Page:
After buying the land where I planted my olive orchard in 1998, I took an agricultural tour of Egypt. I was lucky enough to connect with the agricultural department there and was allowed to tour many orchards all over Egypt. Many of the orchards were in areas where water was scarce and so I learned how they dealt with irrigation in areas where they did not have that much water or electricity. Also, on many of the farms, they propagated their own trees without greenhouses. They used boxes to make terrariums much like we made in grade school and set up a system in each that allowed them to keep the cuttings wet without a misting system. Their inventiveness in the face of low odds for success left me full of admiration and shaped my approach to growing olives.
One of the places I visited outside of Cairo was a state-of-the-art nursery that propagated olive trees. So, before I, I left purchased 1000 olive trees to be shipped to my ranch. The trees were shipped through Heathrow and there they stayed for 10 days on a dock without water. When they arrived at the custom station in Houston, they were in terrible shape. None survived. I placed another order to the Cairo nursery for 1000 more trees and asked them to ship through Amsterdam. They did, and when the trees arrived, they were absolutely beautiful. However, olive trees tend to have rather knotty roots and the inspector who had never seen an olive tree, decided that knots meant nematodes. So, they fumigated the whole lot and none survived.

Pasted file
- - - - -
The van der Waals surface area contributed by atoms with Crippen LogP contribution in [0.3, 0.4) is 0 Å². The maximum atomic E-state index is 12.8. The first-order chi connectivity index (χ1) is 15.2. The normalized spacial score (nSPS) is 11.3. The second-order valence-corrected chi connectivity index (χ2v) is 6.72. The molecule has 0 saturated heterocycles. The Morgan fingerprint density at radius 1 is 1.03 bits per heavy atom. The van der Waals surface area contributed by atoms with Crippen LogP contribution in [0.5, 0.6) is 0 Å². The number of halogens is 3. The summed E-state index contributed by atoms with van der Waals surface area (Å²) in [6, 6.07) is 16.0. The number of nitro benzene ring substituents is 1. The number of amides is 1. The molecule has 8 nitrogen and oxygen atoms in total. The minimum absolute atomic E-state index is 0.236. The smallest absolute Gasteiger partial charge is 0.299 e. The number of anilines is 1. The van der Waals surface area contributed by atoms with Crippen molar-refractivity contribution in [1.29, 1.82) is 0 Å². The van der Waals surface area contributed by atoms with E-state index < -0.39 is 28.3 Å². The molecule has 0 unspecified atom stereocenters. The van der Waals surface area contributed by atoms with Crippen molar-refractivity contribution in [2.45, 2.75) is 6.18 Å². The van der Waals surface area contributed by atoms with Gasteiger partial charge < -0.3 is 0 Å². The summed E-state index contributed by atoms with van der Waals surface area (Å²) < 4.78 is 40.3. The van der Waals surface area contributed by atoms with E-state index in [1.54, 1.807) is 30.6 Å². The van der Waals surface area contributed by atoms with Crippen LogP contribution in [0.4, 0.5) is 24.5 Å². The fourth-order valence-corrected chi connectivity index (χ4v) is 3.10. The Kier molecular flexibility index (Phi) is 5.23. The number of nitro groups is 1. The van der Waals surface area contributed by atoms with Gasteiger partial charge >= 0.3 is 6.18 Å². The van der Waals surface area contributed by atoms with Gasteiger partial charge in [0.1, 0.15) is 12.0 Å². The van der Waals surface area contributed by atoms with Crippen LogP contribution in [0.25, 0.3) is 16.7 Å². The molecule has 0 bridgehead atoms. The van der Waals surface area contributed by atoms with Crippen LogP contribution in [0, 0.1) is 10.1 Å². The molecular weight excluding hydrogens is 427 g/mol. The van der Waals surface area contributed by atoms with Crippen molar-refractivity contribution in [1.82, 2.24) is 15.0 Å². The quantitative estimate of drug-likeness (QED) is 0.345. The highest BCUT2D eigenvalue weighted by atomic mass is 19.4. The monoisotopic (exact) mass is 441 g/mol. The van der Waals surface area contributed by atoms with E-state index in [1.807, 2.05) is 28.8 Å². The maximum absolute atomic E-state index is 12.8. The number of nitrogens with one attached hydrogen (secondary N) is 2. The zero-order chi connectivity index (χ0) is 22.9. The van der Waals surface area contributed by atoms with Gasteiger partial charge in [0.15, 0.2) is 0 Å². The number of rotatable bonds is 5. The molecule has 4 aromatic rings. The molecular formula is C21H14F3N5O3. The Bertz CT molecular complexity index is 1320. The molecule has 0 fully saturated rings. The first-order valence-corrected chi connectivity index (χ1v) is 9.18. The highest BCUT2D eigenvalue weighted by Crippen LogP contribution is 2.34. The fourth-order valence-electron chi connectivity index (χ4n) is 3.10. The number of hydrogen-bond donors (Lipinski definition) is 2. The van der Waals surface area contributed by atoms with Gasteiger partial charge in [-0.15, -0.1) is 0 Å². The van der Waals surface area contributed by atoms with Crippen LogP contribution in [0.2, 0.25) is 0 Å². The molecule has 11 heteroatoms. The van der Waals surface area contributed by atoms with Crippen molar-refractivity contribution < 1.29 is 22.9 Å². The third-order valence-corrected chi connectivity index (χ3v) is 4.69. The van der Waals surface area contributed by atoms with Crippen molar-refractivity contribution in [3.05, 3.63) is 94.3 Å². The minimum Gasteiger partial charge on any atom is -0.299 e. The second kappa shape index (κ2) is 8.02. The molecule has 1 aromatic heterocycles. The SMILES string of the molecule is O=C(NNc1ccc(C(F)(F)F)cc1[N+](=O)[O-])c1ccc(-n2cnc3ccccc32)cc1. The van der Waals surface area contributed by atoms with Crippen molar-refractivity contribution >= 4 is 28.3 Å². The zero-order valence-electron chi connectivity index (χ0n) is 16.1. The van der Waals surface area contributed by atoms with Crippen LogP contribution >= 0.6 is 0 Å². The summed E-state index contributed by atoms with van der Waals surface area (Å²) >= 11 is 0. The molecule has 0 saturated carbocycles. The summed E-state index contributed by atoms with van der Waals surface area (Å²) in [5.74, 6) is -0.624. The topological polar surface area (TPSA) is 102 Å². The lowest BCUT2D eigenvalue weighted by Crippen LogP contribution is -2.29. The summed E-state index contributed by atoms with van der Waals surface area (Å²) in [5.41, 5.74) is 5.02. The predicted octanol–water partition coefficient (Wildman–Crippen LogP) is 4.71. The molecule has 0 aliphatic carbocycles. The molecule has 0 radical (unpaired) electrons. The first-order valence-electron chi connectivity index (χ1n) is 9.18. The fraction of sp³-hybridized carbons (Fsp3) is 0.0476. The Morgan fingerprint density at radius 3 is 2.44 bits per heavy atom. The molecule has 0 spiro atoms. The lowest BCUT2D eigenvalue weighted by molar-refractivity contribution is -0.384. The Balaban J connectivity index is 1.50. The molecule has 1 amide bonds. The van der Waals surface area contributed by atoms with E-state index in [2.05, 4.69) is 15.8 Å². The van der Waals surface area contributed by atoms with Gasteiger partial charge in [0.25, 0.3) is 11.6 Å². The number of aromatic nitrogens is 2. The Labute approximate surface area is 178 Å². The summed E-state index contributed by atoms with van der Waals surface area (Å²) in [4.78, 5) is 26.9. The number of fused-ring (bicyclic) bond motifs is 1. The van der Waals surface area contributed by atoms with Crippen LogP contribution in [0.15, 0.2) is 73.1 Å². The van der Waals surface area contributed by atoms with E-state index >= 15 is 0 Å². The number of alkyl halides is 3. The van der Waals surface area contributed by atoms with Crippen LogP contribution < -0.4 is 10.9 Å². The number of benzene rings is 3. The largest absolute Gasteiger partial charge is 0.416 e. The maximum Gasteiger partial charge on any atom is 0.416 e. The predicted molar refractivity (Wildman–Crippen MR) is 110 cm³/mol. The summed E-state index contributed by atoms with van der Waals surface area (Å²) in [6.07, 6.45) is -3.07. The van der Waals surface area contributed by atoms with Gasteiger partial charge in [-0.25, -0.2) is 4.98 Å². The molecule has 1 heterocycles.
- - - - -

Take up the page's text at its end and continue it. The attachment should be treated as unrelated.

Still determined to proceed, I ordered 450 trees from California. I flew out, loaded up a U-Haul and brought the trees back to Texas. That was the rocky beginning of my orchard.
The next trees I ordered where after an agricultural tour to Spain in 1999. I visited Agromillora Nursery in Catalonia, Spain. I purchased 1000 trees (Arbequina being the main variety). When they came they 10 inches and had small roots. That was an advantage because the customs inspector did not see knotty roots and waved me on through. The instructions Agromillora gave me were so good that I was able to grow them to 1-gallon size trees and lost only one.
After that rather discouraging experience, I decided Texans who were interested in purchasing olive trees should not have to go to such pains to buy them. So, I founded Sandy Oaks Olive Nursery.
It has been a joy to supply quality olive trees to those who want to start an orchard or just want a tree in their yard. Often the customers tell me a story about how they grew up in a part of the world where the trees are grown or how they had just visited a part of the world where they are grown and want a reminder of that visit. Olive trees are beautiful, and yes, they are truly magical.